Inquiry into Green Finance by the Environmental Audit Committee

In our evidence, written by Molly Scott Cato and Jonathan Essex, we suggested using an Energy Return on Energy Invested measure to assess whether an investment is green, and a much greater emphasis on public and co-operative financing of green infrastructure.

It is common parlance amongst Greens to talk about the inherent link between the instability of capitalism as an economic system and the uncontrolled exploitation of nature's wealth that is leading to ecological collapse. These two seem to come together in the question of 'green finance'.

The early response from the conventional finance institutions has been to seek to profit from investment in green sectors, for example by creating carbon-based derivatives.

Summary of the evidence submitted by Green House:

  • Green House believes that the failure of green investment is a clear indication that the market is not suited to tackling some of the most critical and urgent aspects of our transition to a sustainable future, notably the need for rapid and wide-scale investment in home insulation and renewable energy generation. The explanation is that green investment involves long-term thinking, which the market does not readily support, especially when it is matched with policy uncertainty.
  • In terms of incentives for investment we would draw particular attention to the importance of setting a clear and high rate of Feed-in Tariff. The changes to the feed-in tariff, which had already been introduced late compared with our competitors, following the change of government was a disastrous indicator of the lack of commitment to establishing a clear policy framework to encourage investment and is likely to have been the central explanation for the failure of green finance.
  • We also stress the importance of considering policy regarding green finance in combination with the issue about how the infrastructure is owned and how the profits are shared. The case of Denmark indicates clearly the extraordinary investment that can be achieved through collaborative efforts between government and local co-operatives.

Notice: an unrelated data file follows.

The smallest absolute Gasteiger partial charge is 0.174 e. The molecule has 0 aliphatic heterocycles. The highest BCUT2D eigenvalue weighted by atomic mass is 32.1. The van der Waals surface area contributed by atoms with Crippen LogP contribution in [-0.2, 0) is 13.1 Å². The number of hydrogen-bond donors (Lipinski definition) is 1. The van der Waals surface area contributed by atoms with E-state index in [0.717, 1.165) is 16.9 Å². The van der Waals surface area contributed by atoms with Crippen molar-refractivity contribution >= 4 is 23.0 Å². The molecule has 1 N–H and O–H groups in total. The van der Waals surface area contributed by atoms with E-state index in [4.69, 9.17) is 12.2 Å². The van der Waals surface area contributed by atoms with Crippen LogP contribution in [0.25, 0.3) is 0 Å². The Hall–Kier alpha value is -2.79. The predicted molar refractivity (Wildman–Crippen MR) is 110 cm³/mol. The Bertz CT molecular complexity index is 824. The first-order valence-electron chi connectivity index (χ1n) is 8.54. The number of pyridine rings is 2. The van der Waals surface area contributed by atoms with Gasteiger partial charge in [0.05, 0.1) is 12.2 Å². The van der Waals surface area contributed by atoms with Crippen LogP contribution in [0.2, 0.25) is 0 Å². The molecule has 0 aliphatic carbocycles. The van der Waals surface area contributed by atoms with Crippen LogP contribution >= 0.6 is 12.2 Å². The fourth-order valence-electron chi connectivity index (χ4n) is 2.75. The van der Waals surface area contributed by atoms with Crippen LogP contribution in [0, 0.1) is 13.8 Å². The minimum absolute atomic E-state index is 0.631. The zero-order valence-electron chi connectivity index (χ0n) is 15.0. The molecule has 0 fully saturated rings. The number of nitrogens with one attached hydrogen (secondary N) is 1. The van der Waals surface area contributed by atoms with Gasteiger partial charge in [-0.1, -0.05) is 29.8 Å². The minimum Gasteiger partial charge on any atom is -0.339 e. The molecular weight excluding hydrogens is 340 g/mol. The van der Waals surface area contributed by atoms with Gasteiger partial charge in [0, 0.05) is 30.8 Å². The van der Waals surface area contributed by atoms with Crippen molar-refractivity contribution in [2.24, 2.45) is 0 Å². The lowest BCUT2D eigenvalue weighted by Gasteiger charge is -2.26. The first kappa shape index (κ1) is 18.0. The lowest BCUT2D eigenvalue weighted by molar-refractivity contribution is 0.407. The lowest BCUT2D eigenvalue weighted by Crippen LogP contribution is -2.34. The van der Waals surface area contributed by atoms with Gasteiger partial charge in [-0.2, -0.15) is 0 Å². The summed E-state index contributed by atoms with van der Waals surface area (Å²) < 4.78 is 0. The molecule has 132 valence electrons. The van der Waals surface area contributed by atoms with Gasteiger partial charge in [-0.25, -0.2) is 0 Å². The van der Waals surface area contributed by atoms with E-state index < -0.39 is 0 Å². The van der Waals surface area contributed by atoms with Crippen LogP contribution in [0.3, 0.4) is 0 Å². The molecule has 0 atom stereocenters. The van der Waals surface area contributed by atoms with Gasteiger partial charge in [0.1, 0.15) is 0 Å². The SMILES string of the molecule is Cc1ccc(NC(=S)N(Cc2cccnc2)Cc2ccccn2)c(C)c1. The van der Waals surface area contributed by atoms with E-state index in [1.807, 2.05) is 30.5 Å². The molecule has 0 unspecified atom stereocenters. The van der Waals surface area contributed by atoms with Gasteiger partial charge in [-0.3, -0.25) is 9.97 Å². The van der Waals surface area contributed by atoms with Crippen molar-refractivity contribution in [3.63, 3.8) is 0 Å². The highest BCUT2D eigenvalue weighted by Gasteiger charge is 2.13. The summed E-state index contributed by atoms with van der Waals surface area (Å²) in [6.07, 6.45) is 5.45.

• Private investment is unlikely to be the game-changer we need to see unless a major change in public attitudes creates the political conditions needed to sustain serious incentives for green investment and disincentives for fossil-fuel investment. Community-led and public investments can be a way both of dealing with the inadequacy of private investment and of encouraging that change in public attitudes.
  • We suggest that the discussion of ’green finance’ is not limited to areas of government investment currently labelled as ’green’ by the government, such as the Green Deal and Green Investment Bank. Rather we would propose that green investment must constitute an overall shift and prioritisation of treasury, fiscal and monetary investment priorities so that all government investments are viewed through a green lens.
  • Finally, we challenge the committee to think boldly about the potential for directly created money as an alternative to private interest-bearing finance. Evidence shows that money created through quantitative easing via financial institutions adds to inequality and does little to improve the economic position. The opportunity exists in a time of recession for the government to create money directly to invest in green infrastructure and we would strongly support such a policy.
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